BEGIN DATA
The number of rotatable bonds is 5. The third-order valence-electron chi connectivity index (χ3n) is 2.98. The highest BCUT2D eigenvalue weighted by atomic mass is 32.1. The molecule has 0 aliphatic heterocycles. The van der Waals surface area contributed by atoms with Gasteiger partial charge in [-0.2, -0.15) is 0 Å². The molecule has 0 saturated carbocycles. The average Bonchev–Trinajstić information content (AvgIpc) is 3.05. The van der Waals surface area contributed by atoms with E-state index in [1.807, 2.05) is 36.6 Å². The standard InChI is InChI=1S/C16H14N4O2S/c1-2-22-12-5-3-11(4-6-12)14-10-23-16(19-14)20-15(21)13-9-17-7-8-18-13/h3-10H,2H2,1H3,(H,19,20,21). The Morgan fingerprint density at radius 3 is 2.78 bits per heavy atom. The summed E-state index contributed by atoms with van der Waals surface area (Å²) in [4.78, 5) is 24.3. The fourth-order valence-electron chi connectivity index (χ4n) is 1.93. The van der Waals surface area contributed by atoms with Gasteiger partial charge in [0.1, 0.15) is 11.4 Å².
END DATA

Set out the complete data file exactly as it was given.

The number of rotatable bonds is 5. The third-order valence-electron chi connectivity index (χ3n) is 2.98. The highest BCUT2D eigenvalue weighted by atomic mass is 32.1. The molecule has 0 aliphatic heterocycles. The van der Waals surface area contributed by atoms with Gasteiger partial charge in [-0.2, -0.15) is 0 Å². The molecule has 0 saturated carbocycles. The average Bonchev–Trinajstić information content (AvgIpc) is 3.05. The van der Waals surface area contributed by atoms with E-state index in [1.807, 2.05) is 36.6 Å². The standard InChI is InChI=1S/C16H14N4O2S/c1-2-22-12-5-3-11(4-6-12)14-10-23-16(19-14)20-15(21)13-9-17-7-8-18-13/h3-10H,2H2,1H3,(H,19,20,21). The Morgan fingerprint density at radius 3 is 2.78 bits per heavy atom. The summed E-state index contributed by atoms with van der Waals surface area (Å²) in [4.78, 5) is 24.3. The fourth-order valence-electron chi connectivity index (χ4n) is 1.93. The van der Waals surface area contributed by atoms with Gasteiger partial charge in [0.1, 0.15) is 11.4 Å².